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A Closely Coupled Tango? Interactions between Electoral and Protest Politics, Workshop at the ECPR Joint Sessions, Nottingham, 25-30 April 2017, organizers: Ondrej Cisar (Charles University in Prague) & Swen Hutter (European University Institute)

The proposed workshop focuses on one of the most debated theoretical and empirical problems of social movement and collective action research. Social movement studies have tended to declare social movements the defining feature of established post-1968 democracies and generally prioritized the protest arena of action. However, there have been important recent contributions pointing out the need to focus on the electoral arena, political parties, and their interactions with social movements and protest politics. In fact, this type of inter-arena interaction constitutes one of the most important challenges of social movement research. At present, their interaction remains undertheorized and understudied. Moreover, by focusing on these two particular arenas, the papers assembled in the workshop will be able to address more general issues related to interactions of social fields in modern societies. Also, it will hopefully stimulate conversations across various research areas by bringing together scholars working on social movements, political parties and their networks, as well as on political participation and representation more generally. Given that European societies are currently facing multiple challenges, such as the recent economic recession in some parts of the continent, the rise in political populism, and xenophobic mobilization against diverse representatives of the supposed European “other”, this type of research focused not only on protest, but also its electoral consequences is about to become even more important. This is currently reinforced by the European “migrant crisis” which holds a clear potential to politically reconfigure not only the European political arena, but also national politics in many member states. In this respect, the workshop focuses on a problem of high real-world relevance.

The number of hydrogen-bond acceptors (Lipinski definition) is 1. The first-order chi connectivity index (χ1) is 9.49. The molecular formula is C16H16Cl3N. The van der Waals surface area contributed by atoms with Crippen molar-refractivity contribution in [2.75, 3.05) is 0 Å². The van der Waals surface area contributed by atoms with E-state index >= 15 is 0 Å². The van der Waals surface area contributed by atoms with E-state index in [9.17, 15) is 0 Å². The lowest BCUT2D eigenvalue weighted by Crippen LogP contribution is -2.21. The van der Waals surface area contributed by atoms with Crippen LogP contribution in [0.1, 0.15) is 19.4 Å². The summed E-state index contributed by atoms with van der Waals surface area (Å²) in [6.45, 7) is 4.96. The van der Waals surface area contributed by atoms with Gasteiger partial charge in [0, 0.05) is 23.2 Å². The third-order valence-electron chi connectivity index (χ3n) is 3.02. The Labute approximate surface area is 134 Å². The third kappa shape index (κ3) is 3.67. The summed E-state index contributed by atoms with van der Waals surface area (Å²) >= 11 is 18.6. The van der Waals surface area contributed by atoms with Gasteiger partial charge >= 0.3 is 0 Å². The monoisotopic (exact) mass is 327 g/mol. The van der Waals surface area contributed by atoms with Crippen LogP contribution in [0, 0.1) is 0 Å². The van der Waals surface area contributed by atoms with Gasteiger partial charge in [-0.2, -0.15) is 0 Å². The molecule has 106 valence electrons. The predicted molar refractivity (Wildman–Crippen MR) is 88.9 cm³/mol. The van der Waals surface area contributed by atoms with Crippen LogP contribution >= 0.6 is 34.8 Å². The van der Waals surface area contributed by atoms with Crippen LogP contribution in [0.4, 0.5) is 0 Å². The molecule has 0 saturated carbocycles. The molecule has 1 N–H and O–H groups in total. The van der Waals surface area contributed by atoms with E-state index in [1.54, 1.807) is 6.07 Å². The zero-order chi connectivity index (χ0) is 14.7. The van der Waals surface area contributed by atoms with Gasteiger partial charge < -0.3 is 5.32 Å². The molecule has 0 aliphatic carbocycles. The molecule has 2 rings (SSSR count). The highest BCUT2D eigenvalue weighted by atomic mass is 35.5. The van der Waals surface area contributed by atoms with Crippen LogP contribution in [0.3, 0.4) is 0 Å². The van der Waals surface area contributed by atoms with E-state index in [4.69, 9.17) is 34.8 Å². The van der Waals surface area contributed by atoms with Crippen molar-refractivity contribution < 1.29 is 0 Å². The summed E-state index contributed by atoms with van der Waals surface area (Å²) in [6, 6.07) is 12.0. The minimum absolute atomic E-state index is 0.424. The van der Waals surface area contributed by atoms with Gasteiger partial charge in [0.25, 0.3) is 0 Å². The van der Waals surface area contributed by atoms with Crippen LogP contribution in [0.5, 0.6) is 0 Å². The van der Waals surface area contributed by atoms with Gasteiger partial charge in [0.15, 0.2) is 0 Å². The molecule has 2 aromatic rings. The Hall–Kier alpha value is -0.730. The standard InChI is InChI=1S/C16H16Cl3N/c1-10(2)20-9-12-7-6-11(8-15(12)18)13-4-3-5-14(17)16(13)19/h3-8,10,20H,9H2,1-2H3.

To learn more about the Workshop and to submit a paper proposal visit the ecpr website. Abstracts are to be submitted by 1 December 2016.

Swen Hutter: Protesting Culture and Economics in Western Europe. New Cleavages in Left and Right Politics. Minneapolis: University of Minnesota Press 2014

Hutter 2014In this far-reaching work, Swen Hutter demonstrates the usefulness of studying both electoral politics and protest politics to better understand the impacts of globalization. Hutter integrates research on cleavage politics and populist parties in Western Europe with research on social movements. He shows how major new cleavages restructured protest politics over a thirty-year period, from the 1970s through the 1990s. This major study brings back the concept of cleavages to social movement studies and connects the field with contemporary research on populism, electoral behavior, and party politics. Protesting Culture and Economics in Western Europe makes productive empirical, methodological, and theoretical contributions to the study of social movements and comparative politics.

For more details see the MUP website. A discount flyer (30% off) can be found here.

Call for paper proposals for a workshop „Voters, protest and policies: Bridging public opinion, social movement outcomes and policy responsiveness research“, 16-17th June 2014, University of Leicester, UK, A research workshop sponsored by: The RESPONSIVEGOV project and The MOVEOUT network